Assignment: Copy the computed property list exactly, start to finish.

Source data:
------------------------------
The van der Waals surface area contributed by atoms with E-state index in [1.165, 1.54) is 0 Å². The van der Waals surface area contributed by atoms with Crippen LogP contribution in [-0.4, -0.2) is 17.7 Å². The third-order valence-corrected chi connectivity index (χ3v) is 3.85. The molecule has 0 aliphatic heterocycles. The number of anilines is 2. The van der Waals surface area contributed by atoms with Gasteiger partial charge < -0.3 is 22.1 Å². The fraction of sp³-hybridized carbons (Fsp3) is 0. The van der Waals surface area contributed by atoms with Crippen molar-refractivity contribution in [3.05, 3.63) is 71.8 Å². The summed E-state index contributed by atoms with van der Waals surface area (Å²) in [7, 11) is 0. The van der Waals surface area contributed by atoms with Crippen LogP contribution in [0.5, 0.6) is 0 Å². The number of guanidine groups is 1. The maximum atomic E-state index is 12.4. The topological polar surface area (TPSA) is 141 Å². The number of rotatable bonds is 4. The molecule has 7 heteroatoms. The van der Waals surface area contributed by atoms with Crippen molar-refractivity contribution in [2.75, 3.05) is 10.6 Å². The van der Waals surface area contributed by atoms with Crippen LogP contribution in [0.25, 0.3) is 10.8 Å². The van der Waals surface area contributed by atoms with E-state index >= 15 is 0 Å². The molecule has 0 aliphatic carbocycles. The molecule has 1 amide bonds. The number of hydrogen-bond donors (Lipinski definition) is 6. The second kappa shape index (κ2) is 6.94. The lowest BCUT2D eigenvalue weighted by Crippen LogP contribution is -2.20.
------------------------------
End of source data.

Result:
The van der Waals surface area contributed by atoms with E-state index in [1.165, 1.54) is 0 Å². The van der Waals surface area contributed by atoms with Crippen LogP contribution in [-0.4, -0.2) is 17.7 Å². The third-order valence-corrected chi connectivity index (χ3v) is 3.85. The molecule has 0 aliphatic heterocycles. The number of anilines is 2. The van der Waals surface area contributed by atoms with Gasteiger partial charge < -0.3 is 22.1 Å². The fraction of sp³-hybridized carbons (Fsp3) is 0. The van der Waals surface area contributed by atoms with Crippen molar-refractivity contribution in [3.05, 3.63) is 71.8 Å². The summed E-state index contributed by atoms with van der Waals surface area (Å²) in [7, 11) is 0. The van der Waals surface area contributed by atoms with Crippen LogP contribution in [0.5, 0.6) is 0 Å². The number of guanidine groups is 1. The maximum atomic E-state index is 12.4. The topological polar surface area (TPSA) is 141 Å². The number of rotatable bonds is 4. The molecule has 7 heteroatoms. The van der Waals surface area contributed by atoms with Crippen molar-refractivity contribution in [2.75, 3.05) is 10.6 Å². The van der Waals surface area contributed by atoms with Crippen LogP contribution in [0.25, 0.3) is 10.8 Å². The van der Waals surface area contributed by atoms with E-state index >= 15 is 0 Å². The molecule has 0 aliphatic carbocycles. The molecule has 1 amide bonds. The number of hydrogen-bond donors (Lipinski definition) is 6. The second kappa shape index (κ2) is 6.94. The lowest BCUT2D eigenvalue weighted by Crippen LogP contribution is -2.20.